“There are only two lasting bequests we can hope to give our children.
One is roots; the other wings.”
This Hodding Carter quote has been the tagline on my emails for many years now. This week I spoke with an egg donor mom who questioned me about it, asking if I interpreted the quote as meaning that donor-conceived children’s “roots” are from the genetic parent(s) and the parents that actually raise the child supply the “wings,” saying that she felt like she was both to her adult son.
To me, the quote means that we parents owe our children both: roots and wings. It’s not just one or the other. Parents who raise donor children do provide both roots and wings in the form of family, security, and instilling our children with the confidence and the tools to fly on their own one day. Also though, we do need to acknowledge the “other” significant part of the roots that we might not be able to supply and that might be very important to our children.
So sure, parents who raise children certainly do provide both. But there is another person who also contributed to our children’s roots: half of their ancestry, DNA, and medical history do come from the other biological parent.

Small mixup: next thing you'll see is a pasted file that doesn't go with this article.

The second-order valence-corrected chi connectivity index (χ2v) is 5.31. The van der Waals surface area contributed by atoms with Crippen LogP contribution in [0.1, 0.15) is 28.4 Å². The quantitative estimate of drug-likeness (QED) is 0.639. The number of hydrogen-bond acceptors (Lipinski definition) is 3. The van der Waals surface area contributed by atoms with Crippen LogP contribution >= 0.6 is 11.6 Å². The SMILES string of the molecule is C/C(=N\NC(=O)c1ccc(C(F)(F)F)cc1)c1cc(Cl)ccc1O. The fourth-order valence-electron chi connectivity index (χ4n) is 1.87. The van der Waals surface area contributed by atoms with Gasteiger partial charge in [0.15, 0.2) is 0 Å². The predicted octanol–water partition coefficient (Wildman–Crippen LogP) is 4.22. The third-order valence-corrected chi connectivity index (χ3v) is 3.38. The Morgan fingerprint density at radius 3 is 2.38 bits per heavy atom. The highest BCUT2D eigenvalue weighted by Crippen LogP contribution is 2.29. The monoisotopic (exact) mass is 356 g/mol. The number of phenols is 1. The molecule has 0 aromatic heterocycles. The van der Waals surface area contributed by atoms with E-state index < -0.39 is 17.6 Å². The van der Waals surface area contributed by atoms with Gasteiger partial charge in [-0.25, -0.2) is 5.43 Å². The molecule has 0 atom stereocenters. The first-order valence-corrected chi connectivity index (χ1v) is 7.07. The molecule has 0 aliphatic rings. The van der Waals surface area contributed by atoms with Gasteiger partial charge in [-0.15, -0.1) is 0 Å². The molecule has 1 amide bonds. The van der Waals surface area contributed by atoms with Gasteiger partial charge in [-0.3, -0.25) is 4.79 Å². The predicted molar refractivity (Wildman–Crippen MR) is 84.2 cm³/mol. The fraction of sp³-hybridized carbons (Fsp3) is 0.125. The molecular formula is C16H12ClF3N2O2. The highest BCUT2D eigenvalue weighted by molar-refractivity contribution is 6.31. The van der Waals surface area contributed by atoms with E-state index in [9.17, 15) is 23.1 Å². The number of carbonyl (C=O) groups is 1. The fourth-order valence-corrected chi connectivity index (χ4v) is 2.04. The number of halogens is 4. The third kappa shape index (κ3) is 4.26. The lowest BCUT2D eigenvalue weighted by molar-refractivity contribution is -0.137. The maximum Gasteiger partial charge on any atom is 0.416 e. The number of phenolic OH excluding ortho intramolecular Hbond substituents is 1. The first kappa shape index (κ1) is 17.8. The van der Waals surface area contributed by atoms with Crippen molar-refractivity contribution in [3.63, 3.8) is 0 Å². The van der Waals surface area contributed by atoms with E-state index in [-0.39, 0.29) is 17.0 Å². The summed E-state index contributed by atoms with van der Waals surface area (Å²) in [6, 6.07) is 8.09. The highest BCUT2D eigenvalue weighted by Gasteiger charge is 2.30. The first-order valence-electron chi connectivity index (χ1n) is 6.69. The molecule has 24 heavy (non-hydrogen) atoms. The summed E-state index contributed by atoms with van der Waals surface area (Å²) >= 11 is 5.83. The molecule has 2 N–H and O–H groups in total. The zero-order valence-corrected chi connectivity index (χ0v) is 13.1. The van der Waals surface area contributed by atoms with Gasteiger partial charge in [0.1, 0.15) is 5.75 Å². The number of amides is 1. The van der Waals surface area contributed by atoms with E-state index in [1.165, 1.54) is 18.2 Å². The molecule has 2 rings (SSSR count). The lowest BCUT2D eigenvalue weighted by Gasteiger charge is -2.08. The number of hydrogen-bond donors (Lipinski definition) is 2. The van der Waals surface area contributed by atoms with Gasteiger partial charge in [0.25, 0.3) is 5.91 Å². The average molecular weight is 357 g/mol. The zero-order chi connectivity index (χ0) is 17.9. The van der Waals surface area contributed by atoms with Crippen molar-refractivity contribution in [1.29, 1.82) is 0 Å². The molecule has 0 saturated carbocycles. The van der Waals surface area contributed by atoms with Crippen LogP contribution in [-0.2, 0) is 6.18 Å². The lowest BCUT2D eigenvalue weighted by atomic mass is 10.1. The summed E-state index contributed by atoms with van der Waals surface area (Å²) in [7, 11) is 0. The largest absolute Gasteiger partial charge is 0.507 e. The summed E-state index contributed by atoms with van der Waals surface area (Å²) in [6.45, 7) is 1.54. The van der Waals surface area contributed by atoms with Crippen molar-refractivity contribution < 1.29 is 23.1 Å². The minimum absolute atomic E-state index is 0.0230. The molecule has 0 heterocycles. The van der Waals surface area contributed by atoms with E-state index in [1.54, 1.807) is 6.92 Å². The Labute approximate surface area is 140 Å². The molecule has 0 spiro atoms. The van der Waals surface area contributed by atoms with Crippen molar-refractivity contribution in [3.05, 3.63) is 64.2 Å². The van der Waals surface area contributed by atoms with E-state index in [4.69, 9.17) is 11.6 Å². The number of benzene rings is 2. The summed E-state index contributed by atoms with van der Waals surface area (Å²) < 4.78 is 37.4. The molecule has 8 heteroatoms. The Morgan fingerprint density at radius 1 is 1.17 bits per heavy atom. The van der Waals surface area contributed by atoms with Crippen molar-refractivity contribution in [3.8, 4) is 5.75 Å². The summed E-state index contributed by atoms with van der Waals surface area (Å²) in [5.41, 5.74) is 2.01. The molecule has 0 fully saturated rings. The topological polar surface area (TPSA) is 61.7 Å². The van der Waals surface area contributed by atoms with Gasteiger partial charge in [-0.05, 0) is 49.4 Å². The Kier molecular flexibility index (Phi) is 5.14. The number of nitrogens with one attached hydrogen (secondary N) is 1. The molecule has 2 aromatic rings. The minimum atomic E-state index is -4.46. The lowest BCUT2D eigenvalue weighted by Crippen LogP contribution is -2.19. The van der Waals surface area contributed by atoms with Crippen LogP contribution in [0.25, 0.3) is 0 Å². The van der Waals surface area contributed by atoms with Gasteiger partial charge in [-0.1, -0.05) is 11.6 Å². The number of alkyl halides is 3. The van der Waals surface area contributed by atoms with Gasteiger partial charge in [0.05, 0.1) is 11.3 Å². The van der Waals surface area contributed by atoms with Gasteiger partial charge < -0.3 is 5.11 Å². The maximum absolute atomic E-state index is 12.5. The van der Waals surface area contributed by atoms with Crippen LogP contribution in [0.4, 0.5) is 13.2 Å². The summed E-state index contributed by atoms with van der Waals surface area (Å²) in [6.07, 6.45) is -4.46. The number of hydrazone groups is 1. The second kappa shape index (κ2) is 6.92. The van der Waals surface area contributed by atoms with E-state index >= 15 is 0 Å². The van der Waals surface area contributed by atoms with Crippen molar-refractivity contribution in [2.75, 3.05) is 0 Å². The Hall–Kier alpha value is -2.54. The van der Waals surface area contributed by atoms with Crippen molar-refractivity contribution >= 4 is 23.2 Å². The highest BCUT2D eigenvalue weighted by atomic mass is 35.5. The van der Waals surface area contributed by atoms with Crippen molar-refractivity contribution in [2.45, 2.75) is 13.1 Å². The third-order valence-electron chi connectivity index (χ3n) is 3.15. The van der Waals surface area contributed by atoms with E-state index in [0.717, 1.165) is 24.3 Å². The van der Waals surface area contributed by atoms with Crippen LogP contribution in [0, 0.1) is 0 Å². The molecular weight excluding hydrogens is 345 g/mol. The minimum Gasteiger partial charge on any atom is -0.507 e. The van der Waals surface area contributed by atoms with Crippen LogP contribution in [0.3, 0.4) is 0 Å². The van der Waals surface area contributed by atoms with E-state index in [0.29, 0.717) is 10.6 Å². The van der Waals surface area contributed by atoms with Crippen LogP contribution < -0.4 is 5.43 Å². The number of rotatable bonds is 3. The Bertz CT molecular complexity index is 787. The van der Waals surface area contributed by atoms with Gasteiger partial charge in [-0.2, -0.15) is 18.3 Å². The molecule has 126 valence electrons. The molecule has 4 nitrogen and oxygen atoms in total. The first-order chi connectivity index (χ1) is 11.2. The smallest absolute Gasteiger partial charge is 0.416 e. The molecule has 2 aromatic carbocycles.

Once again, we hit upon the notion that some parents like to think that the donor is just a “piece of genetic material” or only a “donated cell.” But in fact for many donor-conceived people, it’s much more than that. They have an unknown person who contributed half their DNA, their ancestry, and their medical background: three very important pieces that contribute significantly to who a person is.
Just like in adoption, some kids are not very curious, and some are extremely curious to know about the donor. And as in adoption, families need to be supportive with whichever type of child they get — or you might end up with resentful offspring, angered that keeping the secret was more important than their right to the truth. Or fearful offspring protecting the parents who haven’t yet healed from the pain/shame of infertility. That’s not their burden to carry. It’s not their shame to carry on. Too many offspring come to the DSR in secrecy, behind their parents’ backs, afraid of hurting or angering them.
Secrecy does imply that there is something shameful about the methodology of conception. Donor conception can be talked about openly and honestly between loving parents and their donor children. Telling is just the beginning, though. And having a curious child in no way lessens your importance or significance as a parent. It is an innate human desire to want to know where we come from.